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here to defend banks or other incorporations, or to justify the States in granting charters. No; my object is far different. I have risen to defend the constitution, and to resist the inroads on the rights of the States. In the discharge of that duty I ask, can the abuse of the right of granting bank or other charters, give you the right to destroy or regulate them ? Are you ready to admit the same rule, as applied to your own powers ? Have the State legislatures abused their powers more than Congress has its powers ? Has it not abused, and grossly abused, its powers of laying taxes and appropriating money? And what assurance is there, with these examples before us, that Congress would not equally abuse the right of controlling State corporations, which is so eagerly sought to be vested in it by some ? But we are also told that bank paper-worthless, irredeemable bank paper -has deranged the currency, and ought to be suppressed. I admit the fact. I acknowledge the mischief, but object to the remedy, and the right of applying it. I go further. If the evil could give us the right to apply any of our powers to remedy it, regardless of the constitution, the taxing power would be far more simple, efficient, and less mischievous in its application. It would be applied to the specific evil. That which has deranged the currency, and defeated the object of the constitution in relation to it, is the circulation of bank-notes. There lies the evil ; and to divest the banks of the right of circulation, is to eradicate it. For that pose, what remedy could be more simple, safe, and efficacious, than the taxing power, were it constitutional ? By its means, bank-notes might be gradually and quietly suppressed, and the banks left in full possession of all their other functions unimpaired. There is but one objection to it, but that a decisive one—its unconstitutionality. It would be a perversion of the taxing power, given to raise revenue. To apply it to suppress or regulate the circulation of bank-notes, would be to change its nature entirely, from a taxing to a penal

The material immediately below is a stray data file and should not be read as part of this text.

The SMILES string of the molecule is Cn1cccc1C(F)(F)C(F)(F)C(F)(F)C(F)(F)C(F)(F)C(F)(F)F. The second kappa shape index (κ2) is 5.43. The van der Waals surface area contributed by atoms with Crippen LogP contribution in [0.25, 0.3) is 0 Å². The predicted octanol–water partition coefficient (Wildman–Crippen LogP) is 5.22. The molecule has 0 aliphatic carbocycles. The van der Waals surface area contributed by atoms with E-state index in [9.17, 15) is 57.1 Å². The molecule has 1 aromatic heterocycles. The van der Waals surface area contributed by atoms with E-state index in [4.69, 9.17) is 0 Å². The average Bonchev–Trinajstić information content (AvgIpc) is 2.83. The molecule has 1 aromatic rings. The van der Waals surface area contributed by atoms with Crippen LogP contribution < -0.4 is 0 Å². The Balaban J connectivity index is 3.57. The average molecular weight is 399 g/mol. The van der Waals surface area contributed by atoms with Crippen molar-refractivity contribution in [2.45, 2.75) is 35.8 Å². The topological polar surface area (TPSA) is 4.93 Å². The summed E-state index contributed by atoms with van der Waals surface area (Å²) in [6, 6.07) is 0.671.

power, and is therefore unconstitutional; but not more so than to include banks and other corporations in an act of bankruptcy, as proposed by the amendment, while in every other respect, it would be greatly preferable.
One other ground still remains to be considered. The authority of influential names has been resorted to, in order to supply the defect of argument. The names of two distinguished individuals, who formerly filled the Treasury Department, have been introduced—Mr. Dallas, and Mr. Crawford—in favor of the right of including banks. If this was a question to be decided by authority, it would be easy to show that their opinions, able as they were, would be entitled to little weight in this case. They were casually and incidentally given in a report on another subject, and that calculated to lead them to an erroneous view in reference to this power. Such an opinion given, under such circumstances, by the ablest judge, would have little weight in a private case, even in a court of justice, and ought to have none in this body, on a great constitutional question. Besides, it is well known that the opinion of both was in favor of the constitutionality of a National Bank,—and that, too, after a full and deliberate consideration of the subject. Now, Sir, I put the question to the Senators who have quoted their casual opinion, in favor of the constitutionality of including banks in a bankrupt law, are they willing to adopt their well considered and solemnly delivered opinion in favor of the right to incorporate a bank ? And if not, how, on the ground of precedent, can they adopt the one and reject the other? The names of other distinguished individuals have been quoted -Randolph, Macon, White, Smith, and others—but, in my opinion, unfairly quoted. It is true, they voted, in 1827, when the Bankrupt Bill was then before the Senate, in favor of an amendment to include banks; but it is equally so, that the amendment was moved at the end of a long debate, when the Senate was exhausted, and that it was but slightly
discussed. But, what is of more importance, they were opposed to the bill ; and, as the amendment came from a hostile quarter, and was clearly intended to embarrass the bill, it is not improbable that it received the votes of many with the view of destroying the bill, without thinking whether it was constitutional or not ; just as some, no doubt will vote against the opposite amendment, to strike the banks out, now under consideration, from the belief that it is the most effectual means of destroying this bill. But if the question is to be decided by weight of names, and the vote on the occasion to be the test, the weight is clearly on the opposite side. The vote stood, 12 to include the banks, and 35 against ; and among the latter will be found names not less influential—those of Tazewell, Rowan, Hayne, Berrien, the present Secretary of the Treasury, and finally that of the present Chief Magistrate. But why attempt to decide this question by the weight of names, however distinguished ? Do we not know that all those referred to belonged to the political school which utterly repudiates the authority of precedents in construing the constitution, and who, if they were now all alive, and here present as members of the Senate, would not regard the name of any man in deciding this important constitutional question ?